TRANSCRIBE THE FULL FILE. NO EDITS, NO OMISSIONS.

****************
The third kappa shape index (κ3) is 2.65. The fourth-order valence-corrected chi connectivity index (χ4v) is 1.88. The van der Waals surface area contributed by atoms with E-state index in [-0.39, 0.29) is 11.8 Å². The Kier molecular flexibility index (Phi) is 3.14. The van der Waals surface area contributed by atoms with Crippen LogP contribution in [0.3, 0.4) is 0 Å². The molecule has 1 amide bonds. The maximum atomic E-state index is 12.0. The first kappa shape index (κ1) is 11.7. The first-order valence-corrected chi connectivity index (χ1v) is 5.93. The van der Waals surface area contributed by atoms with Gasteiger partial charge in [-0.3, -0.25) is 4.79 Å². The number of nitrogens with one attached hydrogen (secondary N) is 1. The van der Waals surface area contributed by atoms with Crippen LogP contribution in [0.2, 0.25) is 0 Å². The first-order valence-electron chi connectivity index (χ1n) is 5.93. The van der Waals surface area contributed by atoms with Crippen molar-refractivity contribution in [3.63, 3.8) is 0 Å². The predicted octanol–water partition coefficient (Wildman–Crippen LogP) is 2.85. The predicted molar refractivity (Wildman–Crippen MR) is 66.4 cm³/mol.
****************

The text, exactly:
The third kappa shape index (κ3) is 2.65. The fourth-order valence-corrected chi connectivity index (χ4v) is 1.88. The van der Waals surface area contributed by atoms with E-state index in [-0.39, 0.29) is 11.8 Å². The Kier molecular flexibility index (Phi) is 3.14. The van der Waals surface area contributed by atoms with Crippen LogP contribution in [0.3, 0.4) is 0 Å². The molecule has 1 amide bonds. The maximum atomic E-state index is 12.0. The first kappa shape index (κ1) is 11.7. The first-order valence-corrected chi connectivity index (χ1v) is 5.93. The van der Waals surface area contributed by atoms with Gasteiger partial charge in [-0.3, -0.25) is 4.79 Å². The number of nitrogens with one attached hydrogen (secondary N) is 1. The van der Waals surface area contributed by atoms with Crippen LogP contribution in [0.2, 0.25) is 0 Å². The first-order valence-electron chi connectivity index (χ1n) is 5.93. The van der Waals surface area contributed by atoms with Crippen molar-refractivity contribution in [3.63, 3.8) is 0 Å². The predicted octanol–water partition coefficient (Wildman–Crippen LogP) is 2.85. The predicted molar refractivity (Wildman–Crippen MR) is 66.4 cm³/mol.